If you've taken a walk around some of Columbia's lakes and ponds recently, you may be wondering what those small islands resembling gardens floating in the water are.
You also may be wondering how they got there and what do they do?
According to Columbia Association's Assistant Director of Open Space Sean Harbaugh, the "floating wetlands," as they are called, are CA's latest attempt to increase the sustainability of its lakes and ponds.
"When something comes along that's a win-win, we do it," Harbaugh said of the wetlands, which were initially introduced at Jackson Pond in Long Reach as a pilot program in 2012.
"It helps benefit our parks and operation, and it ties nicely into our sustainably and watershed practices."
According to Harbaugh, the floating wetlands, which are now deployed at Lake Elkhorn, Wilde Lake and Jackson Pond, provide three benefits. They improve water quality, provide a structure for the environment's fish habitats and add aesthetic value to the area.
Harbaugh said the wetlands are made up of a series of 4x4 buoyant mats constructed from a mixture of recycled materials. The mats are then filled with soil and plants, which has its roots under the water, and placed into the lakes. As the plants grow, their roots consume excess nutrients that have saturated the lake, creating a healthier eco-system, according to Harbaugh.
Harbaugh said the project is not extremely labor intensive, although CA did encounter an issue with local water fowl, who seem to be fans of the islands.
"One of the issues was keeping the geese from climbing up on top," Harbaugh said. "We put a small little barrier up around it [to keep them] from eating the plant material."
Another fan of the wetlands is CA Board member Michael Cornell, who represents River Hill and is a staunch advocate for sustainability.
"This operates at so many different levels," Cornell said. "It's environmentally friendly, they look nice, they provide a bio-habitat for small fish and birds, and they keep the lakes looking and smelling nicer."
Harbaugh said there are approximately 50 4x4 floating mats spread out between the three locations. The cost is approximately $200 per 4x4 mat, including plant material, Harbaugh said.
Harbaugh said CA plans to put in more floating wetlands in the spring of 2014, so long as the current ones hold up during the winter.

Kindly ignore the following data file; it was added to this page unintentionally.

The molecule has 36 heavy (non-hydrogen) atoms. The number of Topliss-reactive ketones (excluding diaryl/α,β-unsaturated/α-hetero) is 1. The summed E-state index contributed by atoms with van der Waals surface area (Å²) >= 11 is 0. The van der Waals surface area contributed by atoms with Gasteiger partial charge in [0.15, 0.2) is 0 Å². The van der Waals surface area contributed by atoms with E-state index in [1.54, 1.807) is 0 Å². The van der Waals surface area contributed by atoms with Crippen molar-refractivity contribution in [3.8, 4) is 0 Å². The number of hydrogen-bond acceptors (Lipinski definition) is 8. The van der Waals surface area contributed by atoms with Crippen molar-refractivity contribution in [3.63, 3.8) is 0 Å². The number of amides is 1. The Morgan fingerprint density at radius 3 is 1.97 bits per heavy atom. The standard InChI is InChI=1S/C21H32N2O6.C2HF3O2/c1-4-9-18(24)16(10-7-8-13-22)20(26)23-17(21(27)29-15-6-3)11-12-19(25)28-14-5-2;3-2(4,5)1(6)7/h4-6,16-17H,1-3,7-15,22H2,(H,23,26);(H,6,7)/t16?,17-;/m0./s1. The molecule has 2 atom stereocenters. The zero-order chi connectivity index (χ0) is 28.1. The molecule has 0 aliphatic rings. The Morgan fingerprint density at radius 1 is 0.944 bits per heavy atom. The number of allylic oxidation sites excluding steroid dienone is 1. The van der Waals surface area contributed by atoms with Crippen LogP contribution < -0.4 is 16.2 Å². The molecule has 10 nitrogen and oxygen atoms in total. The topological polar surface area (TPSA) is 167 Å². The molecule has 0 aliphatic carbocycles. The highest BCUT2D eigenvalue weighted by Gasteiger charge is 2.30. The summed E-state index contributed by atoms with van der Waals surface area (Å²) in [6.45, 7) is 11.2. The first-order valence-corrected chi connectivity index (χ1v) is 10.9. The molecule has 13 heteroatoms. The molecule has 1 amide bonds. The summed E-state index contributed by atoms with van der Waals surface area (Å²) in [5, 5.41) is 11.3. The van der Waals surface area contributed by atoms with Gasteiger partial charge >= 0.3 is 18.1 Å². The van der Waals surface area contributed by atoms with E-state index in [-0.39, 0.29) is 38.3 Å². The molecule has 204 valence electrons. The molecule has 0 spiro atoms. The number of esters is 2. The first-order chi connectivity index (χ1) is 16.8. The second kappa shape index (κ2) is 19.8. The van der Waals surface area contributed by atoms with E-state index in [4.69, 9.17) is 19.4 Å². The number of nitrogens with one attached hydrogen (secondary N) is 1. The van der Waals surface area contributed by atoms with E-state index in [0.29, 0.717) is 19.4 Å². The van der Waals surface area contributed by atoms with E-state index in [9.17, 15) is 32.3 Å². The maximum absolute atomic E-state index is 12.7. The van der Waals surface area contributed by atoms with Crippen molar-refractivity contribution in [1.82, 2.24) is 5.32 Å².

According to Cornell, the floating wetlands have benefits beyond the lakes they occupy.
"I don't see a downside to this type of project," Cornell said. "It's good for the community, good for the environment. It's another example of the type of things we could be doing more of."
In addition to the floating wetlands, CA has employed other initiatives aimed at making Columbia's open space, including its lakes, better for the environment. Earlier this year, CA completed dredging of Lake Elkhorn, which was the last lake to undergo the process that began with the dredging of Lake Kittamaqundi in 2010.
According to Dennis Mattey, CA's director of construction, the dredging is done "to maintain the environmental and aesthetic value of the lakes."
CA also has a lake sediment management plan, a rain garden program, energy efficiency and numerous other "green" measures for CA facilities and operations, and the reforesting of portions of CA property as part of CA's watershed management plan.
"CA has a long history of environmental stewardship. We view all aspects of our operations as opportunities to become more sustainable, reducing energy consumption, minimizing pollution and protecting our natural resources," said CA President Phil Nelson in a statement. "We are also working to actively engage the community on these issues so that Columbia, as a whole, becomes more sustainable."Copyright © 2014, The Baltimore Sun